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* 1870-1879 1890-1899 *


The New York Daily Graphic prints the first halftone newspaper photograph, a practice which became popular by the early 1900s. Before this time, magazines and newspapers depended upon drawings to illustrate their articles.


Booker T. Washington becomes the first president of Tuskegee Institute in Alabama.
Widespread resentment against immigrant Chinese laborers results in the Chinese Exclusion Act, suspending Chinese immigration for ten years.
United States Supreme Court rules the Civil Rights Act of 1875, which prohibited discrimination in public places, to be unconstitutional.

The United States and Canada substitute standardized time zones for local time to make it easier to coordinate railroad schedules.


Brooklyn Bridge, hailed as the eighth wonder of the world, opens.
Mark Twain publishes The Adventures of Huckleberry Finn.
Washington monument is dedicated in the nation's capitol.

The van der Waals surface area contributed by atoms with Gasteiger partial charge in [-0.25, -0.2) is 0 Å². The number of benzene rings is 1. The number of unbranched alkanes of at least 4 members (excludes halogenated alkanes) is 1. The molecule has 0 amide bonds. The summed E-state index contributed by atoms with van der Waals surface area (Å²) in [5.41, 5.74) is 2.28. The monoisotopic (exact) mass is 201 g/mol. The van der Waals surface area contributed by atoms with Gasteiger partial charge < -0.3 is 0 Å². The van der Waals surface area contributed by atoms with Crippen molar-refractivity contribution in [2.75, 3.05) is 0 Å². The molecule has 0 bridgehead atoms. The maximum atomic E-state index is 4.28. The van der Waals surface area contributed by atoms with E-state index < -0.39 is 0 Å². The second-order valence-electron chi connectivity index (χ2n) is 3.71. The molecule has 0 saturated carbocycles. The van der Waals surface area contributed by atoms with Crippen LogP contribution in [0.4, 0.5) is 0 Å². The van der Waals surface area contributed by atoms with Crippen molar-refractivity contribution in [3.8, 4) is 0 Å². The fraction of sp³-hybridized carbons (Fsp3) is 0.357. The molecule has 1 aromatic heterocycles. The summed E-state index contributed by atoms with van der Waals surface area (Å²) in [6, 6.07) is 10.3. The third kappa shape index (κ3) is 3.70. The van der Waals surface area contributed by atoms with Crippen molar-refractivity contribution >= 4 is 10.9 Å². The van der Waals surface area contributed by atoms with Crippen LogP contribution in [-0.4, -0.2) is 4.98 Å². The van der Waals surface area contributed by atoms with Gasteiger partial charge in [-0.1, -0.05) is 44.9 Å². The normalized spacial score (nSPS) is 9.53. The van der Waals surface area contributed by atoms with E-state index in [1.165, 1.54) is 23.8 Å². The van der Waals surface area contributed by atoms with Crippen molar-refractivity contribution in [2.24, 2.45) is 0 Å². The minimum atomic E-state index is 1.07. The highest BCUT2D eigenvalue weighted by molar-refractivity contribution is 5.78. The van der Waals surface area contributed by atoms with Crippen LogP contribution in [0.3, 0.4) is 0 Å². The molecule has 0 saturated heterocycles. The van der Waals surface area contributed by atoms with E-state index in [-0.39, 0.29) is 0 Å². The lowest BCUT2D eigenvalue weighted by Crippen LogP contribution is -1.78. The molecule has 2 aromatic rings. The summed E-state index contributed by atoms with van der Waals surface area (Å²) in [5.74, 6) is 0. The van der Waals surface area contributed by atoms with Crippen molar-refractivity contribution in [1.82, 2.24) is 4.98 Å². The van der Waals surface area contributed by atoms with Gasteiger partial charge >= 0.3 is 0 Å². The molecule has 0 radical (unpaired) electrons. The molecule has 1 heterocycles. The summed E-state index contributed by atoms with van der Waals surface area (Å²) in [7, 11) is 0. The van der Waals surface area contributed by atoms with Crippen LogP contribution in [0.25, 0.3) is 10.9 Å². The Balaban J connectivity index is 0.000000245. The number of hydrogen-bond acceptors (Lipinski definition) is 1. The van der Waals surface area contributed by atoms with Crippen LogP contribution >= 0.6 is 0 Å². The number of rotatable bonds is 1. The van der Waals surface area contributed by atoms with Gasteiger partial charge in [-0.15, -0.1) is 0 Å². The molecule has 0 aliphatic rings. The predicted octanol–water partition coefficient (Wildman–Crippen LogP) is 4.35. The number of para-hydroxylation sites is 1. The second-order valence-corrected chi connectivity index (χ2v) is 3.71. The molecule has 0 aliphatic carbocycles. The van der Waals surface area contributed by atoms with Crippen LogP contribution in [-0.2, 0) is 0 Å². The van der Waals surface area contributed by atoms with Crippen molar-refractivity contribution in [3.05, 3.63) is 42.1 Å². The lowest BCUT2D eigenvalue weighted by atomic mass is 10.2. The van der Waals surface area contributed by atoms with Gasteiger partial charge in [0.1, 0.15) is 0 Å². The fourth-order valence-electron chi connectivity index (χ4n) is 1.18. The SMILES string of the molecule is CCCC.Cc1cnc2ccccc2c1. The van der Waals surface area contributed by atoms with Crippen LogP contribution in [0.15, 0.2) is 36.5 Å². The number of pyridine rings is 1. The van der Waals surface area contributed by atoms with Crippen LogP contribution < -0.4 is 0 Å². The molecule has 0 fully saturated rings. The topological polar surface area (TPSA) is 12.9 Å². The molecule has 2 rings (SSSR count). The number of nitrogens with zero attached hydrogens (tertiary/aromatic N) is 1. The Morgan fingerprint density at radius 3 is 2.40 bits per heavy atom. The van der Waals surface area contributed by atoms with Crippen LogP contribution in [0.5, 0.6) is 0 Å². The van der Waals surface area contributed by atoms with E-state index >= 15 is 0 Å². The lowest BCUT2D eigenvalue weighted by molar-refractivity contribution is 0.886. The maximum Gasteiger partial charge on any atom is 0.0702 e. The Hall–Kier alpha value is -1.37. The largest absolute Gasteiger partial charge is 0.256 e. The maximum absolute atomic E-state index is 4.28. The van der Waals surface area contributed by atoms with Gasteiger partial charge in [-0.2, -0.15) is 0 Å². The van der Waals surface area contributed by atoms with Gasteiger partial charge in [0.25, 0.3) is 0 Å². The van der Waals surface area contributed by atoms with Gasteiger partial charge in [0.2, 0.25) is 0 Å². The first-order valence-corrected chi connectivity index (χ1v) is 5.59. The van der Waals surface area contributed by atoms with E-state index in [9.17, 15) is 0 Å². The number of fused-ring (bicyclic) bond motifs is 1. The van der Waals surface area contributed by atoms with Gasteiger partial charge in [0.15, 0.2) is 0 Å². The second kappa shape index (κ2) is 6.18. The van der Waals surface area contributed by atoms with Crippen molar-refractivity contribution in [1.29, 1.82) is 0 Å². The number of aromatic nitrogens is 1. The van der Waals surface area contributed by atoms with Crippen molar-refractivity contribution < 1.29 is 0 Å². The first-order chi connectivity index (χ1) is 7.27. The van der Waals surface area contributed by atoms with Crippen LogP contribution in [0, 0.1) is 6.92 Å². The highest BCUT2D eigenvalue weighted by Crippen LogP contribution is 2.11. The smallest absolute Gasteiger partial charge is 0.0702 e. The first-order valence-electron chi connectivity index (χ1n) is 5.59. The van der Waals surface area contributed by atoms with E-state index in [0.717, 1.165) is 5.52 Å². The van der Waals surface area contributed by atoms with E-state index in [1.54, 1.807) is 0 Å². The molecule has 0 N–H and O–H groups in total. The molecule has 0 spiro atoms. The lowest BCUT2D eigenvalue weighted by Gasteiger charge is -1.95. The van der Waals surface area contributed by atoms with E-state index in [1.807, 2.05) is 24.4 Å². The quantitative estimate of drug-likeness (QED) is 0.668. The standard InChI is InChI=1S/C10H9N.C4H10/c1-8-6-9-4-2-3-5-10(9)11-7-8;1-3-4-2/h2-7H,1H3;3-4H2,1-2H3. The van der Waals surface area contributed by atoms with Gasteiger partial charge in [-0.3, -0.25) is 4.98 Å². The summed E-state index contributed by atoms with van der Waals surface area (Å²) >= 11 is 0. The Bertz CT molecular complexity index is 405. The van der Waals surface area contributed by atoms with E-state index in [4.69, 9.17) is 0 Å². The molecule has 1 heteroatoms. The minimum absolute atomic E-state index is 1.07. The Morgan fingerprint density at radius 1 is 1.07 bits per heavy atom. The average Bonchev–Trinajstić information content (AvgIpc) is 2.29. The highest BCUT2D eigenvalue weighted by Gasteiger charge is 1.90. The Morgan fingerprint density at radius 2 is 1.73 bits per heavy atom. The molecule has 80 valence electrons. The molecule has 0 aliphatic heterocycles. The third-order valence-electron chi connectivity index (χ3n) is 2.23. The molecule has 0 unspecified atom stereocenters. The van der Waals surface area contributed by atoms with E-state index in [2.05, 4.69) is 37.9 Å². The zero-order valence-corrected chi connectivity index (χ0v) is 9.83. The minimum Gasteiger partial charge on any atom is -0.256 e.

* P.T. Barnum's famous circus elephant, Jumbo, is killed in a train collision.


Statue of Liberty, a gift to the United States from France, is unveiled in New York City harbor.
Edward Bellamy writes a best selling utopian novel, Looking Backward, 2000-1887, about a man who wakes up in an ideal society in the year 2000, where everyone is equal politically and economically.
A box camera, the first Kodak, is introduced for use by amateur photographers.


The first issue of National Geographic magazine includes an account of the Great Blizzard that ravaged the eastern United States.
50,000 settlers swarm into Oklahoma to homestead former Indian lands.

* 1870-1879 1890-1899 *

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